The new YouTube app


As you may know, last month Apple stated that their license with Google to include the YouTube app pre-installed on iOS devices has ended. What does this mean for you? Well, if you have an iOS device, you can get the new YouTube app from the app store right now. After installing it, you’ll notice it’s slightly different to the Android app with the main feed – you can opt out of Google’s non-subscription based suggestions. That is, you can stick with just seeing uploads from people you subscribe to in your main stream, rather than also see what they comment on, what they rate, and what they add to playlists. Personally, I welcome ¬†this for two reasons; one being that with YouTube preloading on Android bumps subscribed uploads off the list in preference for newer activity which is just someone commenting on a video, and secondly, the entire activity list resulted in browsing through a lengthy stream of potentially uninteresting material.

The animations also feel a bit slicker than the Android ones in that it bounces a bit rather than just sliding to the side, resulting in the new iOS app feeling more polished and thought-out than the Android one.

What I miss about Windows Phone 7


So, as those of you who may follow me on Twitter, you might have gathered that I now have the HTC One S, a month or two earlier than I said I’d move on from the Trophy. So, I’ve now been using the One S with Android 4.0.3 and Sense 4 for nearly a week, and am certainly missing several WP7 elements.
When I moved on from WinMo to WP7, I was missing a lot. No multitasking, no IRC app that worked properly, hardly any customizability. However, I adapted. I learnt to live with the closed ecosystem and the pitiful amount of non-expandable storage. In fact, I must take a minute here to thank Microsoft for preparing me for the One S’s limited amount of storage space, which, when using the same syncing ethos as I used with the Trophy, has made me think that there is ample storage space.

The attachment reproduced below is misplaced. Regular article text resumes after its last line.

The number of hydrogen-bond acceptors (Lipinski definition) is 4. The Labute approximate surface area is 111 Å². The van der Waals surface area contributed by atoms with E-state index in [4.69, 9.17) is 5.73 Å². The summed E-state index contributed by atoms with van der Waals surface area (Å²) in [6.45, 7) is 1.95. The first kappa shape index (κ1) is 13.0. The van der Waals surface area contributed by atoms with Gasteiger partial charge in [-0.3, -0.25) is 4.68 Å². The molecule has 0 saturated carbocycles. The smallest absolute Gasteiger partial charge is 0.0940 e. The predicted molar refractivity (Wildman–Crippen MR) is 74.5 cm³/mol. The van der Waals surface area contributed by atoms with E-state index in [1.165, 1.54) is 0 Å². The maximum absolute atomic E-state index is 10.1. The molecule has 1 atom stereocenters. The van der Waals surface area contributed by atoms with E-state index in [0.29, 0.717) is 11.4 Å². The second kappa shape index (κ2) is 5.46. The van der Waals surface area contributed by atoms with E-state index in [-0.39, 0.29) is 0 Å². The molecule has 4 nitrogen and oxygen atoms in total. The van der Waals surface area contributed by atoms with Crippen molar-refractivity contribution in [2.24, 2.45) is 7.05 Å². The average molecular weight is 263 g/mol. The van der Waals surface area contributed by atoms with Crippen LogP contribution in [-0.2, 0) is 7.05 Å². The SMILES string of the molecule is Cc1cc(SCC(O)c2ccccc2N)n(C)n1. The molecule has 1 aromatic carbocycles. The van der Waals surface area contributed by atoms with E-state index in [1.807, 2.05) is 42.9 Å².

So, after that slight diversion, what do I miss about Windows Phone 7, or, what do I find annoying about Android?

1) Awful smiley keyboard. Look, I use smileys a lot, and I much prefer, for example, colon P, rather than colon dash P. On the Trophy, straight from the alphabetical keyboard screen, I could tap a smiley button and instantly add any of two pages of very diverse smiley choices that pandered to anybody’s tastes.

image

The first page of smileys on WP7. The button to the left of Space is there on the alphabetical keyboard to instantly get to smileys.

To type colon P on the One S with the Sense keyboard, I can do one of two things. 1, tap and hold the period key, then shift then P. Or 2, hit 12#, 1/2, ūüėõ, ABC. Either way is long winded and rather stressful. Stressful in that typing a smiley should be a thoughtless task, a break from the mental exertion of typing and trying to get autocorrect to stay away from words it isn’t welcome to touch.

2) It isn’t friendly. WP7 was a very apologetic operating system, all the errors seemed sincere and as if they were to blame rather than the user. But that isn’t my main point here. When I got a text message, the Trophy would buzz and the screen would stay off. Then, when I took it out of my jacket’s top pocket, the screen would warmly turn on within a certain time frame and I could see the text. With the One S, as far as I have tried, it doesn’t do that. I liked that feature, it meant I could just lift the phone briefly out of my pocket, see the text, and let it drop back down into my pocket, without pressing a single button. Coincidentally, once again, WP7 providing a way of doing things with as little exertion as possible.